Long before I was an attorney, I heard this tale that if you endorsed a check that had the words “PAID IN FULL” written on the check, then you were accepting the check as full payment of whatever was owed. But I have never really thought about that legal principle because, “People don’t really do that, do they?”
In Triangle Construction Co. v. Fouches and Assoc., the Court of Appeals of Mississippi held that the PAID IN FULL principle—or what lawyers know as accord and satisfaction—barred a contractor’s claim for additional payment.
The Facts. The contractor won a bid to construct a water system in two local counties. Following completion of the project, the contractor filed a claim against the owner and engineer for damages allegedly resulting from the negligence of the owner and engineer.
Upon completion of the project, the owner sent contractor a check marked “Final Payment,” but the check did not compensate the contractor for its increased construction costs as a result of the delays or for the extra-contractual project expansion. The contractor conceded that it cashed the check, but argued that it repeatedly asserted to the owner—including in a letter sent to then engineer—that it did not consider the “final payment” to be final and that it would continue seeking the remainder of what it was owed.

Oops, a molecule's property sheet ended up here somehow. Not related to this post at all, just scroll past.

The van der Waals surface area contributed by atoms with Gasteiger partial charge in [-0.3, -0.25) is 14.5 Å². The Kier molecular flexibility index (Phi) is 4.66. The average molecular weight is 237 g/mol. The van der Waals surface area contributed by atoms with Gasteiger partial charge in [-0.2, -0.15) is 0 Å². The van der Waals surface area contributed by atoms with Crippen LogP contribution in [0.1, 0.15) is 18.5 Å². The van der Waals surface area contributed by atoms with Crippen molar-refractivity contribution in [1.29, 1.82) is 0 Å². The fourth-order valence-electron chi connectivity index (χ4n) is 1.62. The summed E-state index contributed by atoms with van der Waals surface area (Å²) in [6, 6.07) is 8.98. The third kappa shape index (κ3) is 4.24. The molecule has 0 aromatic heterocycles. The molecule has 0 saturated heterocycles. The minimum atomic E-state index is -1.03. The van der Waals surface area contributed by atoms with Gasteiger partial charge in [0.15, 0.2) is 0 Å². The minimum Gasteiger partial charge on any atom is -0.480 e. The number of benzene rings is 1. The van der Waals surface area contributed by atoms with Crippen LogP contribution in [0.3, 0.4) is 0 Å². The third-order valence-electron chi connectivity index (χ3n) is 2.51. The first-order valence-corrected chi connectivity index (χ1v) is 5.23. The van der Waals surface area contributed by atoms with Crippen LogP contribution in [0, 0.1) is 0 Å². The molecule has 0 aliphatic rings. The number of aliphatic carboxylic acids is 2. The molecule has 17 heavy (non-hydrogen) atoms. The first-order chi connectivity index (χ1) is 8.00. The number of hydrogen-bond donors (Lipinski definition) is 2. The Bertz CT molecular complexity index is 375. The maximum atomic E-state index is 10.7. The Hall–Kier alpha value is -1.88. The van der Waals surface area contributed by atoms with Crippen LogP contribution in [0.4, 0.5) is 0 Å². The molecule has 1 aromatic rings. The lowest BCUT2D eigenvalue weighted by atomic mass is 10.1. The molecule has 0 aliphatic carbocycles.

The Court’s Ruling. The court disagreed. Under Mississippi law, despite what the parties may argue was their intent, cashing a check marked “final payment” constitutes an accord-and-satisfaction agreement, which precludes that party from bringing future claims for additional payment. In Triangle Construction, the court held that the contractor’s claims against the engineer were barred by the doctrine of accord and satisfaction.
So What? The “paid in full” principle is not just an old wives’ tale. Depending on your state’s law, if you negotiate a check that is marked “paid in full” or even “final payment” then you are risking the fact that you may be settling any claims you have. If you are a contractor that seeks to reserve those claims, then don’t cash the check if it is marked with special language on it.